Osman Samiuddin | July 10, 2013
A high-profile series like the Ashes can be the ticket to cricketing folklore. As the playing XIs of England and Australia line-up at Trent Bridge for the first Test on Wednesday, Osman Samiuddin looks at some of the names expected to shine.
England have been known in recent years for not tinkering too much with the playing XIs. Nick Compton has been a successful opening partner for Alastair Cook since Andrew Strauss’s retirement last year. But so excited are they by the prospect of Joe Root opening, they decided to dump Compton and push up the middle order batsman.
Strictly speaking there will not be much to watch as Lehmann will mostly be found on the players‘ balcony. He is a fascinating prospect as rookie coach. He has done well with his state side, but international cricket – and the Ashes at that – is a different planet altogether. His performances will be one of the key continuing themes through the summer.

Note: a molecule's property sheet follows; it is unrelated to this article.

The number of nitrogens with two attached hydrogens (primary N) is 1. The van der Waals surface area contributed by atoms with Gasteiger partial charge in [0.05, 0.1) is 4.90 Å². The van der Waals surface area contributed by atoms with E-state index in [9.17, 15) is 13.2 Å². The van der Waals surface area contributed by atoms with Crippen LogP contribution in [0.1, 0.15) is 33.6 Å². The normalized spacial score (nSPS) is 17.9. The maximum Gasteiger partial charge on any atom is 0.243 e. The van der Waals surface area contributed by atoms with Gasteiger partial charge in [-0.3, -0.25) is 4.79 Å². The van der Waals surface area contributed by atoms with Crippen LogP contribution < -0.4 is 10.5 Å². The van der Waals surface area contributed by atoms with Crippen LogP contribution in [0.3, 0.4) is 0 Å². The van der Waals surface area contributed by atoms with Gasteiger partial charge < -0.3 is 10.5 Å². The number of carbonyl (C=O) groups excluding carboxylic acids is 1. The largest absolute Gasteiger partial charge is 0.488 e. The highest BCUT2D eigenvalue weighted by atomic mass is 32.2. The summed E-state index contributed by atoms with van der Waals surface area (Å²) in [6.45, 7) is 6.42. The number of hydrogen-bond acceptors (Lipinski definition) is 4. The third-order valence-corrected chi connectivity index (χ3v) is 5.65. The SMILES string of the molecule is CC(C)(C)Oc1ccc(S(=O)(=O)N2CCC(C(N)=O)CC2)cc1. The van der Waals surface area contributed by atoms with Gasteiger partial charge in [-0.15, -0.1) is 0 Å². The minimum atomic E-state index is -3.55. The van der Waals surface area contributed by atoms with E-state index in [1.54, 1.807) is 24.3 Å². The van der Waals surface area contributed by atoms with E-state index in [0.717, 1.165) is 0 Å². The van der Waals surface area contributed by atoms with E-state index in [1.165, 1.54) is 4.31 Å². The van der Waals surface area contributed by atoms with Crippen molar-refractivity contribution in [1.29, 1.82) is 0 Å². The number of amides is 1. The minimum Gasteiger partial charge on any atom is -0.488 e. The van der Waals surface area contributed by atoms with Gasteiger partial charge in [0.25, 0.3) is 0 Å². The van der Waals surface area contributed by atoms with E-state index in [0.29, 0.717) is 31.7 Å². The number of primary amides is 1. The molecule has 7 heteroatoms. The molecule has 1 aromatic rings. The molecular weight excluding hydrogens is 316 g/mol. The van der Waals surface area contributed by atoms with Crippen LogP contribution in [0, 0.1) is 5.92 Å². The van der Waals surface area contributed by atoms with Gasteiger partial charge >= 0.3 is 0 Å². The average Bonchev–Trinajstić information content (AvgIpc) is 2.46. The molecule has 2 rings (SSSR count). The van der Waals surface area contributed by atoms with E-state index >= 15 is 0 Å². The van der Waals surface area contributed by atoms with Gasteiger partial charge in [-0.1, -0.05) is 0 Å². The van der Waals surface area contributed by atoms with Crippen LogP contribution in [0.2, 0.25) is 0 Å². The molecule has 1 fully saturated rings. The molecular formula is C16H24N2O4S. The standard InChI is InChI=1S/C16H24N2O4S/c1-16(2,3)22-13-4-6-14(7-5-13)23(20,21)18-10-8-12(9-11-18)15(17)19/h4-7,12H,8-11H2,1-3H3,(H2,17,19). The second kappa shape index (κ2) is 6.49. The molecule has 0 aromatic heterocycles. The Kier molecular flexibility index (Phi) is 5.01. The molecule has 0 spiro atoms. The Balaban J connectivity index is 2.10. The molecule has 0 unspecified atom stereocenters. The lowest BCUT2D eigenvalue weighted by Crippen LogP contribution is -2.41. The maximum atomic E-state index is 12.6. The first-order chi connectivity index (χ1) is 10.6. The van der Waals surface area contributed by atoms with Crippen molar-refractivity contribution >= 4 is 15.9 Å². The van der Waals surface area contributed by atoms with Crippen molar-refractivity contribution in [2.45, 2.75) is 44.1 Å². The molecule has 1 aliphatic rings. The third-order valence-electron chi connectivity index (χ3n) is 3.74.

Do not watch Anderson just to see how many wickets he takes, or how many match-turning spells he bowls. Watch him for the sake of watching him because he is a lovely fast bowler and probably England’s finest paceman of the last 20 years. He is in his best form, fit, smart and able to do wondrous things with new ball and old.
Haddin’s return to the Australian Test side, is, in a way, emblematic of their late-decade decline. He had not played a Test for 14 months until he returned to play the last Test against India in March. Now he is vice-captain on this tour, elevated to bring some experience and steel in a young line-up. But he has only ever played in a losing Ashes side.
Younger brother of Darren, who famously was called up out of the blue to play a Test for England in 2008 and equally infamously, discarded immediately after. Darren was also a fast bowler but James is a sturdier, far more exciting prospect. He can swing the ball late, bowls a muscly kind of delivery and has the kind of traits that English conditions reward.